by CHRIS ROGERS
After suffering multiple defeats earlier this year, developer Andrew Brenner won a major victory on Monday for his plan to convert the former Madison Elementary School into apartments. The Winona City Council unanimously supported Brenner’s request to change the city’s comprehensive plan land-use designation for the former school. That change will set the table for the property to be rezoned from R-2 (medium-density residential) to R-3 (multi-family residential) and allow the 21 apartments Brenner wants to develop inside the school, while preserving the historic building.
The decision is not final yet. However, a majority of council members made it clear they support Brenner’s request. The council plans to formally approve the comprehensive plan change at its next meeting. City Council member Eileen Moeller — who represents the Madison neighborhood — criticized some of Brenner’s comments but ultimately voted in favor of his proposal.
The council’s vote went against the advice of the citizen Planning Commission, whose members said the ultimate rezoning of the property would negatively affect the neighborhood and constitute an unfair exception to the city’s 30-percent rule. Many neighbors testified against various versions of Brenner’s proposal this spring. At Monday’s hearing, Winonans were split. Some argued that Brenner’s request would allow too dense of housing in a largely single-family neighborhood. Others said that the city should support Brenner’s proposal so that the historic school building is used and maintained and so it does not sit vacant.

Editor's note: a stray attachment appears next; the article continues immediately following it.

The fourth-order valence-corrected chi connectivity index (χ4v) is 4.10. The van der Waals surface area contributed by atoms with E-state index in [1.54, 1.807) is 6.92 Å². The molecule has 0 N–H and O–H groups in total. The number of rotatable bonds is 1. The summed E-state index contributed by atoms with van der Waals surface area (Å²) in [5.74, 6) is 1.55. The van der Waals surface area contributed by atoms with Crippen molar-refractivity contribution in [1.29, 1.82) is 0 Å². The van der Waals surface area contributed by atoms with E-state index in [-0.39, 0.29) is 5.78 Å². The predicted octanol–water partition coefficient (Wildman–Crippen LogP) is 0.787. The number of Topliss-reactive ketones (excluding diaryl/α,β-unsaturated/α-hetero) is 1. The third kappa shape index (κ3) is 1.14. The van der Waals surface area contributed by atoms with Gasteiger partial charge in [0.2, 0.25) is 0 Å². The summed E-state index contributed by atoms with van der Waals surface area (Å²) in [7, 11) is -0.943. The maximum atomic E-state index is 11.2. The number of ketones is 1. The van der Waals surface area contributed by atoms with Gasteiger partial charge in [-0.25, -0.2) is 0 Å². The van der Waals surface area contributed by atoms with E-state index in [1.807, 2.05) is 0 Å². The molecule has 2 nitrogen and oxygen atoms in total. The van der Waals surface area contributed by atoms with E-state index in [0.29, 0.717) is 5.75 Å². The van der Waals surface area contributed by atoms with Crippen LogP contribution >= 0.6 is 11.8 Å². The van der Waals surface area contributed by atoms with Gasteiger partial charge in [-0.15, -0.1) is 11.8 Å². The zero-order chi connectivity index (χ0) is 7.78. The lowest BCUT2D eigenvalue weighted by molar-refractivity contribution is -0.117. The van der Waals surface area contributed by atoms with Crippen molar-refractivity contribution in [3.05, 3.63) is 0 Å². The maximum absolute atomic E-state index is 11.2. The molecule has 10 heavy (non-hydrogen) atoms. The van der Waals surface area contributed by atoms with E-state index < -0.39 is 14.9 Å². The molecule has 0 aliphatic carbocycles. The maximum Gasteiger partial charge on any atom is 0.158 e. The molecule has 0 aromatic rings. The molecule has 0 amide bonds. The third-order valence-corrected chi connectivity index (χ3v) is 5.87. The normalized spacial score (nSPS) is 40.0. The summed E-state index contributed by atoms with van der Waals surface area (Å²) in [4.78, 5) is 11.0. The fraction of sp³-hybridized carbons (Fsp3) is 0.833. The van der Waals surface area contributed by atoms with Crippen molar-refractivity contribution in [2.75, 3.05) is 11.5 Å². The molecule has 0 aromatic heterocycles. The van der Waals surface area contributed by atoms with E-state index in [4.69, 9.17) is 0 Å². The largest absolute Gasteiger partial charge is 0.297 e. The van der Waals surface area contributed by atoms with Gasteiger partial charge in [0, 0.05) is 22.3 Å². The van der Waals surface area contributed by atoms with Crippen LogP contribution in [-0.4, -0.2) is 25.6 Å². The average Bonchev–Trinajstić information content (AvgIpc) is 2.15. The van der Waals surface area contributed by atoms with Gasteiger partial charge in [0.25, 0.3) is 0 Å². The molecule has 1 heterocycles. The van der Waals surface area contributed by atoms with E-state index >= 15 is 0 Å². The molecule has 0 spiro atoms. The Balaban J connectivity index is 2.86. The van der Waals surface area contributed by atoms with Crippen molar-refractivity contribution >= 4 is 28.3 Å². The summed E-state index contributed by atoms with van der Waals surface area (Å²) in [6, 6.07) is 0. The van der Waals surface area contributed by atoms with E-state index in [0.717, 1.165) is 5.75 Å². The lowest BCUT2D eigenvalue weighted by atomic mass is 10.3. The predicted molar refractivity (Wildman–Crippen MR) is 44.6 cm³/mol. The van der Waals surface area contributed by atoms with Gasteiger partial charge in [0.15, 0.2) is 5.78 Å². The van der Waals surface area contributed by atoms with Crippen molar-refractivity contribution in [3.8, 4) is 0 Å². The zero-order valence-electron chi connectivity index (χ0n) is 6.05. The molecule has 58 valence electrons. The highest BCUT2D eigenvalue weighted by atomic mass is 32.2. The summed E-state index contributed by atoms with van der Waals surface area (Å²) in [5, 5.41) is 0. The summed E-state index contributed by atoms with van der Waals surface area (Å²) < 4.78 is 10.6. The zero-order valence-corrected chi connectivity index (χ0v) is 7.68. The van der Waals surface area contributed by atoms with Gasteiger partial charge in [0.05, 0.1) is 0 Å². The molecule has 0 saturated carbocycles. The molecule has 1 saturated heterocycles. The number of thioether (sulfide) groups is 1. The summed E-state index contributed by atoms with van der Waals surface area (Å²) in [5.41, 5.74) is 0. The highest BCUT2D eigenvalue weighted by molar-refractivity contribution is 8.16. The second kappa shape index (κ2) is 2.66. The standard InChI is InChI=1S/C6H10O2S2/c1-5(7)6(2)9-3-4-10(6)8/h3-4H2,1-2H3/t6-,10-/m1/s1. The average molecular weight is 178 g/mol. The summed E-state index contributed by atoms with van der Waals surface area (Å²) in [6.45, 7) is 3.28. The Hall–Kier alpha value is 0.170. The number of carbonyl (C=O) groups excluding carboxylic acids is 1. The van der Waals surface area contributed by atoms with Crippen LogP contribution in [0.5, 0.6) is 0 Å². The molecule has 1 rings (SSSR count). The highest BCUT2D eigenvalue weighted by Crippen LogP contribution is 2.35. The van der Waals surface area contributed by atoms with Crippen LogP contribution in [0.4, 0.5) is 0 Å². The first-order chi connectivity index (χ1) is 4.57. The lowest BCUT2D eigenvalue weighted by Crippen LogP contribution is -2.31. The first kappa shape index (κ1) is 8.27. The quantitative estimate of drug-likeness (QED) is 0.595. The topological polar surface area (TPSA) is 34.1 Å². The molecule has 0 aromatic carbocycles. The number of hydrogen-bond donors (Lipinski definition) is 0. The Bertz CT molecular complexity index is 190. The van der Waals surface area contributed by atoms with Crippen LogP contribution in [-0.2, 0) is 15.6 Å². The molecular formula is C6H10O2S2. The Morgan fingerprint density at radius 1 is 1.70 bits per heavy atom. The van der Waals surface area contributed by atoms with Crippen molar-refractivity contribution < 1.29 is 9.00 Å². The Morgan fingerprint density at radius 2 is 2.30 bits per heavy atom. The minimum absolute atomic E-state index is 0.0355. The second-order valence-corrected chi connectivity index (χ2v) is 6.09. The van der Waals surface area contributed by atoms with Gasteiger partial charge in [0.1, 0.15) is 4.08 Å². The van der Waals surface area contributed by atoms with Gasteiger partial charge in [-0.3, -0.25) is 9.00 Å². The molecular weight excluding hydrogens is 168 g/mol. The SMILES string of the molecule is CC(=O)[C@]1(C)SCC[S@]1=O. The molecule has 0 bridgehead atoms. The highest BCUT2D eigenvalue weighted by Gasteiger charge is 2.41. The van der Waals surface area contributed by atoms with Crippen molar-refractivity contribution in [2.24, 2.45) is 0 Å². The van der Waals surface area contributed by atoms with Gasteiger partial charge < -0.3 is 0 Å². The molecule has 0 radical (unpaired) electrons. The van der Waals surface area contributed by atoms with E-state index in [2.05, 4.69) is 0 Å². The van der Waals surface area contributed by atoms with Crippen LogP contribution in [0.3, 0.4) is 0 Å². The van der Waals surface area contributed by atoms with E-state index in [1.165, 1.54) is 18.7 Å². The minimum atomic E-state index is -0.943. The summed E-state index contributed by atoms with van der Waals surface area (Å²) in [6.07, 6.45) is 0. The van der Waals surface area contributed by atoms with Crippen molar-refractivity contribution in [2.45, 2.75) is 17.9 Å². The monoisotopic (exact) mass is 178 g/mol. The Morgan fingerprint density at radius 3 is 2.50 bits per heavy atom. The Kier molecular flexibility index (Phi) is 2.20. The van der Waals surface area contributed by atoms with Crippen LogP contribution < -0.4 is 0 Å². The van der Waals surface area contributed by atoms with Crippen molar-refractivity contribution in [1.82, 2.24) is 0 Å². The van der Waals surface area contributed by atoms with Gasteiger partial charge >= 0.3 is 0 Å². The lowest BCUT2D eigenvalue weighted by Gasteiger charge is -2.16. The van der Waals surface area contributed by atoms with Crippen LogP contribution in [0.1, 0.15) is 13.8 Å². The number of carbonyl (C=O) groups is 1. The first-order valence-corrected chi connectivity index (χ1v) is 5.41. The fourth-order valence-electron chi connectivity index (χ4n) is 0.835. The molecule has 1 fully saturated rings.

Although Brenner says he plans on building 21 apartment units with a grand total of 23 bedrooms, the proposed comprehensive plan change and zoning change could potentially allow upward of 60 tenants, Madison neighbor Sarah Callahan noted. “Those numbers alone are frightening on that part of the property,” she said — not to mention the potential development of the vacant schoolyard into quadplexes. “I think we can do better than housing there,” she said of Madison. “I think there are other opportunities there.”
Winona leaders always talk about saving historic buildings; here’s their chance, Winonan Brian Albrecht argued. “What I’m hearing here is you’ve got two choices. Either there’s a comprehensive plan [amendment] that saves this building, or the investor is saying, ‘I’m pulling the plug on it, and who knows what happens.’ … Are you going to save it or are you going to let it fall into waste?” he asked.
Brenner proposed multiple different versions of development plans for Madison this spring. At one point he pursued a proposal to use the building for childcare — an idea neighbors loved — but he said it proved to be economically unfeasible. “There have not been any feasible plans anyone has come up with besides rezoning to R-3 multiple family,” he told the City Council. “I found no one else willing to pay the rent at Madison that would cover the cost of repairs,” he added.
Pointing to homes converted into apartments on nearby blocks, Brenner argued that his proposal — which he dubbed Madison Place — would be far less dense than surrounding blocks.